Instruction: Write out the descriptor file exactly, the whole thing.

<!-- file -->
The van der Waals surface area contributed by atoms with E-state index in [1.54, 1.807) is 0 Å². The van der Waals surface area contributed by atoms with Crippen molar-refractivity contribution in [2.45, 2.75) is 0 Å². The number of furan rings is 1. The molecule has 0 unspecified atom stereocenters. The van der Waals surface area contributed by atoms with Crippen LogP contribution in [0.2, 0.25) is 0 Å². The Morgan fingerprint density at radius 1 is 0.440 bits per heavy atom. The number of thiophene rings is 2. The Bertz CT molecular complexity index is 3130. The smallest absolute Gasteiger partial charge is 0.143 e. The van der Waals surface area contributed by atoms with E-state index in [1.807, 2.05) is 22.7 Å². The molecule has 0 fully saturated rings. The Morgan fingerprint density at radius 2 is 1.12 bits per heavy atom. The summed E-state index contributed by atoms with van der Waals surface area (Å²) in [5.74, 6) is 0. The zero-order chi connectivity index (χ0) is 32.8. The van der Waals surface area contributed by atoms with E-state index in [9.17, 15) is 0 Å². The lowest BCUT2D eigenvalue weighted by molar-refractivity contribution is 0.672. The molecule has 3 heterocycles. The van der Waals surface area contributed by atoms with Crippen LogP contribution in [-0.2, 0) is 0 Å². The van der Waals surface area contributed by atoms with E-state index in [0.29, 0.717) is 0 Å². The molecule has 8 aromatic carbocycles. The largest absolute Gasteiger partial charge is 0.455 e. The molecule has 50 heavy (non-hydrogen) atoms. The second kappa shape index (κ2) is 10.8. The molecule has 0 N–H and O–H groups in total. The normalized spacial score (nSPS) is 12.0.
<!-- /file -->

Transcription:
The van der Waals surface area contributed by atoms with E-state index in [1.54, 1.807) is 0 Å². The van der Waals surface area contributed by atoms with Crippen molar-refractivity contribution in [2.45, 2.75) is 0 Å². The number of furan rings is 1. The molecule has 0 unspecified atom stereocenters. The van der Waals surface area contributed by atoms with Crippen LogP contribution in [0.2, 0.25) is 0 Å². The Morgan fingerprint density at radius 1 is 0.440 bits per heavy atom. The number of thiophene rings is 2. The Bertz CT molecular complexity index is 3130. The smallest absolute Gasteiger partial charge is 0.143 e. The van der Waals surface area contributed by atoms with E-state index in [1.807, 2.05) is 22.7 Å². The molecule has 0 fully saturated rings. The Morgan fingerprint density at radius 2 is 1.12 bits per heavy atom. The summed E-state index contributed by atoms with van der Waals surface area (Å²) in [5.74, 6) is 0. The zero-order chi connectivity index (χ0) is 32.8. The van der Waals surface area contributed by atoms with E-state index in [9.17, 15) is 0 Å². The lowest BCUT2D eigenvalue weighted by molar-refractivity contribution is 0.672. The molecule has 3 heterocycles. The van der Waals surface area contributed by atoms with Crippen LogP contribution in [-0.2, 0) is 0 Å². The van der Waals surface area contributed by atoms with E-state index in [0.29, 0.717) is 0 Å². The molecule has 8 aromatic carbocycles. The largest absolute Gasteiger partial charge is 0.455 e. The molecule has 50 heavy (non-hydrogen) atoms. The second kappa shape index (κ2) is 10.8. The molecule has 0 N–H and O–H groups in total. The normalized spacial score (nSPS) is 12.0.